Creating an effective narrative through visual images is not easy to do. Over the past few weeks, I’ve been developing guidelines for doing just that. I was busily drafting blog posts about how to ask yourself key questions about what you really want to say in your work, choosing your next project, pre-visualizing that project, choosing the format and media to support your vision, working within the scope of your plan, editing your images, sequencing the images to create a clear narrative, blah blah blah.
And that was all to explain how to build to a single-layered narrative. This morning, I stumbled upon this series of images from 1939 by Russell Lee (yes, once again I was spending time on Shorpy.com). Forget the single narrative. In these three images, Lee creates a multi-layered narrative between the multiple subjects and the viewer.
Only in the first of the three photograph does is eye contact made between subject and viewer, but it’s enough to take the viewer from observer to participant for all three images. Everything in these images screams spontaneity, yet each is framed and composed as if a well-planned painting, especially the final one.
In an era of mobile phone cameras, instant uploads and disposable digitals, you’d think that we’d see exhibitions of spontaneous moments like these in every gallery. Maybe the convenience of “look at me” modern photographic gadgets and social media sites has driven the photographer in us to become too much a part of the subject.
The resulting images may be fun and worth posting for the entertainment value, but it doesn’t exactly make for good photography, or good photographers. OK so those images are not meant to be fine art. That doesn’t mean we need to stop being good at making them. One of the keys to becoming a better photographer is caring enough about the craft to get out of the way.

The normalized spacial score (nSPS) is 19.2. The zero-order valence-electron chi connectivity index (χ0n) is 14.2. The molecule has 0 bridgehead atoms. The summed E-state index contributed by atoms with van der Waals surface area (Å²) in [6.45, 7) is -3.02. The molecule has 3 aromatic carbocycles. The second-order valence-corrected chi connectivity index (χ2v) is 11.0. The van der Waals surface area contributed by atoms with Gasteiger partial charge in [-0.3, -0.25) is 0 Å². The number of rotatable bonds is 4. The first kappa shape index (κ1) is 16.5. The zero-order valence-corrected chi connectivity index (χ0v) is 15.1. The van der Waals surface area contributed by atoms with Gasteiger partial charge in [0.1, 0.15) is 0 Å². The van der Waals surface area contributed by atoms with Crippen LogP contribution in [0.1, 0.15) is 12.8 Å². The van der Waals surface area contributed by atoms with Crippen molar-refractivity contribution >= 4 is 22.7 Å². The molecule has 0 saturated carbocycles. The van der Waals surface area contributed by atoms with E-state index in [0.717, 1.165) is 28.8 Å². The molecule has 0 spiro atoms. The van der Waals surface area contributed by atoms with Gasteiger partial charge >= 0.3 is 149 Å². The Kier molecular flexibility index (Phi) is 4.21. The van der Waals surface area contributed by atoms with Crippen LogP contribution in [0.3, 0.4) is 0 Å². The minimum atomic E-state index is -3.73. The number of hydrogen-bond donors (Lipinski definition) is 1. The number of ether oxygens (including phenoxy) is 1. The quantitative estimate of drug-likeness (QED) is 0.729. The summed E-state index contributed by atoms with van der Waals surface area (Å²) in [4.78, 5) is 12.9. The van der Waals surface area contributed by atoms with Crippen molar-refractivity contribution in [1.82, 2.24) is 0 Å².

A good series is not about, “look at me”. It’s about looking at the images and visually listening to what is said through them. Your images really do speak for themselves. If you’ve done your job, the viewer will ask about the photographer later. It’s been said that the photographer is in every photograph. True in one respect, but I think the photographer should be invisible in every image as well. Get out of the way more often.
By the way, Russell Lee is the same photographer who created the image discussed in my post, “What I Learned from a 1939 Migrant Worker. Lee’s “From All Over: 1939” proves that a series of images is not needed to establish a lasting narrative. Sometimes a single image is enough.
And if that image is really successful, you can even skip the artist statement. It will only get in the way too.